Have you guys ever heard of Grasscutter? It's a type of delicacy here in Ghana, and it looks like a foot long rat. Apparently it's very expensive... and delicious? I'm honestly not sure if I've experienced said dish, because I tend not to ask too many questions about the meat I consume. Ignorance is bliss right? There's no telling what kinds of food my home-stay mom served me those first few months. I shudder at the thought.
Anyways, I was traveling along the Accra-Hohoe road back home when the driver pulls the tro-tro to an abrupt stop. I was happily sitting in the front, next to the driver, with my friend sitting in the passenger seat. It was then, I noticed the small boy standing on the side of the road proudly, showcasing the day's catch: A Nice Juicy Grasscutter.
Needless to say, us Americans were a little grossed-out, while the Ghanaians were really excited. The boy had caught a rare beauty. The driver asks how much, and begins negotiating with the boy. I was then I realized hes going to have to put the grasscutter somewhere, and in typical Ghanaian fashion, he'll just hand it to someone or throw it on the floor and we'll be on our happy way. This everyday occurrence did not sit well with the Americans who like distance between themselves and dead rodents that look like they could eat your face in their previous life. Ugh.
So when the driver grabbed the grasscutter and casually tossed it on the floor- AT MY FEET, both my friend and I lost it. She screamed while I sat paralyzed in fear. And the Ghanaians? They laughed and laughed. I think we were the most entertaining thing to happen since the African World Cup.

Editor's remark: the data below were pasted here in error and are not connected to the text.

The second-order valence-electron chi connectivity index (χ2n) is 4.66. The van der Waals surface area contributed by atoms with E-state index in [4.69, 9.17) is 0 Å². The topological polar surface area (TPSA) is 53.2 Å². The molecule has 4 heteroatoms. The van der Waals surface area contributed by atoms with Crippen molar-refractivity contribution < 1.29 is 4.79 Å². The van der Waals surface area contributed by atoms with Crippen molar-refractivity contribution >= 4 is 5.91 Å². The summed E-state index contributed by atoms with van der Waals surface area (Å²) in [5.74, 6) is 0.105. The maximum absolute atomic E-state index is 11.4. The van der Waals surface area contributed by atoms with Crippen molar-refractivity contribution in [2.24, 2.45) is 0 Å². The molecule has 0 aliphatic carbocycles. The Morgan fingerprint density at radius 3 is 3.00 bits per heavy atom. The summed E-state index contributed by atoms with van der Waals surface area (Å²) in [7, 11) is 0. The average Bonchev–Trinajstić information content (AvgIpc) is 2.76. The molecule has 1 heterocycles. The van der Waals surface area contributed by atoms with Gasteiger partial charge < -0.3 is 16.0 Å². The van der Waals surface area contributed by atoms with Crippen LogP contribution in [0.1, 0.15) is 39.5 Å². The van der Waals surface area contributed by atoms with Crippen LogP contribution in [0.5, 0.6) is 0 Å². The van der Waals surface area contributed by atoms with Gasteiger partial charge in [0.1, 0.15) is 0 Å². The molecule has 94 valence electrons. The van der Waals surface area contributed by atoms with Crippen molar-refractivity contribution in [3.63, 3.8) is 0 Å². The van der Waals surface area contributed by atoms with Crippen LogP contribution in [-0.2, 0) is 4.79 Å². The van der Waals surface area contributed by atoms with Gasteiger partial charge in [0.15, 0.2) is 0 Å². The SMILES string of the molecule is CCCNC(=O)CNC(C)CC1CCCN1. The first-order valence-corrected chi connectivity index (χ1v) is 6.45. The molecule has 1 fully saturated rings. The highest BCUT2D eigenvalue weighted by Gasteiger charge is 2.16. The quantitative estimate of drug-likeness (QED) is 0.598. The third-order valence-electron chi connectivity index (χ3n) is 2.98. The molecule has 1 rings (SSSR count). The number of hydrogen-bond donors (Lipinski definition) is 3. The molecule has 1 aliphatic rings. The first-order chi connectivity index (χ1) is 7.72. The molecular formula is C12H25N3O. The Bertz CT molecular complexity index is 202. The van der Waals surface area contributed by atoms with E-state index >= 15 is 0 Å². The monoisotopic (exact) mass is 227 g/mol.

The perplexed driver realized that we weren't, um, used to being around dead grasscutters, so he promptly grabbed it from the floor and proceeded to pass it back to the mate and away from the front seat- which was fine with me, except that they had to pass it INCHES FROM MY FACE. Shudder. More screaming ensued (us in the front), as well as laughter (from the Ghanaians in the back). That was one of the more traumatizing tro rides I've been on lately.
It's the dry season now, which makes things dusty. Luckily, the tros aren't getting tuck in mud, but you leave the tro covered in dirt anytime you go to or from a place. It's also the time of year farmers burn the fields for whatever reason. I assume it has to do with rotating crops. So when I travel, I sometimes see these blazing infernos in the fields next to the roads. It's a little unnerving, but the Ghanaians tell us not to worry.
I can't help worrying on tros though...